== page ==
Written by the Web Team

 

Close to 500 students from elementary and secondary schools in Metro Manila experienced rice harvesting in an event led by PhilRice at Luneta Park, Nov. 18. The event, co-sponsored by the Department of Agriculture, was part of the series of activities for the National Rice Awareness Month this November.

“The ceremonial rice harvesting is a good opportunity for the kids in the metro to learn more about our staple food as many of them have yet to see a rice plant,” Vicente Raguindin, A.C. Herrera Elementary School teacher, said.

Established in 2003, the rice garden showcases the art and science of rice farming for the residents, especially the youth in Metro Manila, to know more the production stages of rice and its importance to the Philippine culture and heritage.

To familiarize the metro dwellers with different rice varieties, PhilRice cultivated Sinampaguita, a traditional rice variety; NSIC 160, inbred; and Mestizo 20, hybrid, which the kids harvested using a sickle.

“It is the only rice field in Manila and we hope to replicate this garden in major cities in the country through our collaboration with the local government units,” Eufemio T. Rasco Jr, PhilRice executive director said. Rice garden in Luneta was put up in partnership with the Bureau of Plant Industry, the National Parks Development Committee of the Department of Tourism, and the Asia Rice Foundation.

The pupils from seven schools also learned that every Filipino wastes 2 tbsp of rice daily. When not wasted, the said amount of rice could have helped the country save PhP 5.3 billion in rice exports and fed about 3 million hungry Filipinos.

Reciting the Panatang Makapalay, a pledge on rice conservation highlighted in the event, Anagene Pelayo of the Lakandula Elementary School said she will eat all the rice she placed on her plate as response to the call of reducing rice wastage. The 11-year-old kid added that she will also diversify her diet by eating corn as alternative to rice.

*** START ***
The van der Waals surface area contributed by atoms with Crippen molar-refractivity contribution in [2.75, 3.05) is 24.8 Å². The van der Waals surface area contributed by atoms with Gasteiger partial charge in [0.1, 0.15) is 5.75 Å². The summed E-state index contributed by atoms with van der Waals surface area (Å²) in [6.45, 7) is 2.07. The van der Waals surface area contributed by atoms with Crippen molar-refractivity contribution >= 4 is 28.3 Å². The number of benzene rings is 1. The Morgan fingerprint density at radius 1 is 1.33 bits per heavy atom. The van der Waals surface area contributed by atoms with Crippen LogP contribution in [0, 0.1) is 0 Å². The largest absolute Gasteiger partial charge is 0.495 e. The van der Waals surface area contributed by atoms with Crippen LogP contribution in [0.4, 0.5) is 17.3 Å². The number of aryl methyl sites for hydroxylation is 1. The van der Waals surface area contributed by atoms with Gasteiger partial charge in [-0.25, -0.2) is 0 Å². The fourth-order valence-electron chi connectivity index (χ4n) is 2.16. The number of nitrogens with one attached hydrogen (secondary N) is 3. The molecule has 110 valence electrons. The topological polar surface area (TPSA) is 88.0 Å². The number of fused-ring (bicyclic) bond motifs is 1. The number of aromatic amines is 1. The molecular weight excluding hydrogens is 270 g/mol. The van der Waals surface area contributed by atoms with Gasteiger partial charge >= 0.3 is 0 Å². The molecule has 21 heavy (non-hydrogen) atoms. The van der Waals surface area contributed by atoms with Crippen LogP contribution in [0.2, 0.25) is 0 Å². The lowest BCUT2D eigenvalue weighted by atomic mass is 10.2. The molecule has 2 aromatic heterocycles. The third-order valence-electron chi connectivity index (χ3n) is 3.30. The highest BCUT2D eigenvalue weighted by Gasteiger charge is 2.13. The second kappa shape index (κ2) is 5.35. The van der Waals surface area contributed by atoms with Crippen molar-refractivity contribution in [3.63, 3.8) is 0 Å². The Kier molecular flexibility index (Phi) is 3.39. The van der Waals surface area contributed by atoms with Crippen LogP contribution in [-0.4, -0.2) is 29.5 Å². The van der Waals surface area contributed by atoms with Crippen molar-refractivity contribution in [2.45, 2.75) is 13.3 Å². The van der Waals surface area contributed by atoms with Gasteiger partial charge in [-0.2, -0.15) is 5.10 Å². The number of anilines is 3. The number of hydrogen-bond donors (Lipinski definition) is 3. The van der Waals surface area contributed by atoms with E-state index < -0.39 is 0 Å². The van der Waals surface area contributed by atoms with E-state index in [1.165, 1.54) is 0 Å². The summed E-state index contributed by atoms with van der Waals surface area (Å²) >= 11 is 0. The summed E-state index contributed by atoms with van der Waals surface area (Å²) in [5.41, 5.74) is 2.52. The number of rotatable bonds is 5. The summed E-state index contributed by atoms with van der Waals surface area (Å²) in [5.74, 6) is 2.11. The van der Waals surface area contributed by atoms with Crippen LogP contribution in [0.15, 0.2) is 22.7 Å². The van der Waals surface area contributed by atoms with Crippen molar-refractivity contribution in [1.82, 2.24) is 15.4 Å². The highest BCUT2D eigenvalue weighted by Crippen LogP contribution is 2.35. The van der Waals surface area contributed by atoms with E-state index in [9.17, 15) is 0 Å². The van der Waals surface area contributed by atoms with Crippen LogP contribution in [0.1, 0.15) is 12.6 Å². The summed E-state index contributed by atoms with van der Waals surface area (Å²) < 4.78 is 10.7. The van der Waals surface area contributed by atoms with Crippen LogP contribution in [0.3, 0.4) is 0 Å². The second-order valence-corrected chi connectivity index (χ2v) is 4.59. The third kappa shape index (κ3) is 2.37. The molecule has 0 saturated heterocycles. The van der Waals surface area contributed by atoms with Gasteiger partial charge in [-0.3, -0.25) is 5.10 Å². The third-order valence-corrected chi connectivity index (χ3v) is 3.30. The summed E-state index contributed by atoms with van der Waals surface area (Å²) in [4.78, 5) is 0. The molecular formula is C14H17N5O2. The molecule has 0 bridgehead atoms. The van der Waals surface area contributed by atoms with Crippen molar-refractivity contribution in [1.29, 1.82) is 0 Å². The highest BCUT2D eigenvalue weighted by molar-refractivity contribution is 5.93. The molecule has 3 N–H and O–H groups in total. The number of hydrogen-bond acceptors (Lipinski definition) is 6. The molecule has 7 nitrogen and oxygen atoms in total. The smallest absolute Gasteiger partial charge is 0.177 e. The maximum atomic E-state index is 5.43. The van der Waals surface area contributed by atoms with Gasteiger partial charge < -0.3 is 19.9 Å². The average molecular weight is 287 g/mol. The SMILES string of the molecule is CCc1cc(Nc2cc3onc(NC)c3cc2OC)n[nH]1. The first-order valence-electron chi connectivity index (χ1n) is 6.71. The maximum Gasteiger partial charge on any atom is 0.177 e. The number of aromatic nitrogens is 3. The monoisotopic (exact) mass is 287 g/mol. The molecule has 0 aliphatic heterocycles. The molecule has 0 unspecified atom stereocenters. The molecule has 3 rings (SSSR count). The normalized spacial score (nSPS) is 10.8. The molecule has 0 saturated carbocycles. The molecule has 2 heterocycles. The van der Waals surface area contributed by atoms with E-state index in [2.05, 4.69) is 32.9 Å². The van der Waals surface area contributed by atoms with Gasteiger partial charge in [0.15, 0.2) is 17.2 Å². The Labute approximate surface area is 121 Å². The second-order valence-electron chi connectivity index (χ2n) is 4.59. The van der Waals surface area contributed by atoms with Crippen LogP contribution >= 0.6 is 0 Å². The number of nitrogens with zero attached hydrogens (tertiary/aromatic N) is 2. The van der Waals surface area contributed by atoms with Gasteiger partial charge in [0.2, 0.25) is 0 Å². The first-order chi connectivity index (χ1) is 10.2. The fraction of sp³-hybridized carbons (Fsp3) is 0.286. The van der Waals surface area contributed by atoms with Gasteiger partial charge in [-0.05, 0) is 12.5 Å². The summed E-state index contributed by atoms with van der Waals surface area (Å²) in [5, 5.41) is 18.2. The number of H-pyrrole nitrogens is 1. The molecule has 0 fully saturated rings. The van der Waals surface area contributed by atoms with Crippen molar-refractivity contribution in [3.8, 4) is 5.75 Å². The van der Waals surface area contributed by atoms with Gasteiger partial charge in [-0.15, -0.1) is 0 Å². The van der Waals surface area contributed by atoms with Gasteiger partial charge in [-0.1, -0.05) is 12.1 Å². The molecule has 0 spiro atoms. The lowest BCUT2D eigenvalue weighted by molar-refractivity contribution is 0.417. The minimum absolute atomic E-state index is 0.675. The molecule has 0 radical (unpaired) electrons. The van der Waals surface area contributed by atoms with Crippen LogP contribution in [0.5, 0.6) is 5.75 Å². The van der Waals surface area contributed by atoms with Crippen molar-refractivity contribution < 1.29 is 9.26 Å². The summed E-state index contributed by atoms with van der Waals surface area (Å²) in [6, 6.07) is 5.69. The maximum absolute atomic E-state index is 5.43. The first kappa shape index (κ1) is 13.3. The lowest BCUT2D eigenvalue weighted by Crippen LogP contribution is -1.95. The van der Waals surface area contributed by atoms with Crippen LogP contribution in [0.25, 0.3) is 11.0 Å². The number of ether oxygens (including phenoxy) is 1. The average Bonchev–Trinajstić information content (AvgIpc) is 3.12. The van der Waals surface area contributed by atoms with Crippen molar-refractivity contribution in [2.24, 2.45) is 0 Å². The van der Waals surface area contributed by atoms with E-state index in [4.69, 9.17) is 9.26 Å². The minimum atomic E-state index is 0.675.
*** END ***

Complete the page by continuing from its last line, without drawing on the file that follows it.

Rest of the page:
Meanwhile, PhilRice rice chemist Joy Bartolome A. Duldulao emphasized the importance of diversified diet for better health. He said that diversified diet is a healthy option as other carbohydrate sources like camote, banana, potato, gabi, and corn has more complex carbohydrates and high fibre content than rice.

“Half of the typical Filipino plate contains rice despite recommendations to eat more fruits and vegetables. New dietary guidelines recommend that fruits and vegetables should occupy half of our plates and about ¼ by grains,” Duldulao said.

Providing more alternatives to rice, event partner The Old Spaghetti House presented a 30-minute Rice-less cooking show, featuring easy-to-cook carbonara and kid`s spaghetti.

Towards being the future rice farmers
During the occasion, Rasco, also encouraged the participants to consider taking agriculture courses when they enter college.

“Many young individuals no longer want to farm. It is a cause of worry. Who will be the future food producers,” Rasco said.

To encourage students to enrol in agriculture courses, PhilRice promotes the career opportunities in rice industry in its series of forum being conducted across the country.

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Philippine Rice Research Institute (PhilRice) is a government corporate entity attached to the Department of Agriculture created through Executive Order 1061 on 5 November 1985 (as amended) to help develop high-yielding and cost-reducing technologies so farmers can produce enough rice for all Filipinos.

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Philippine Rice Research Institute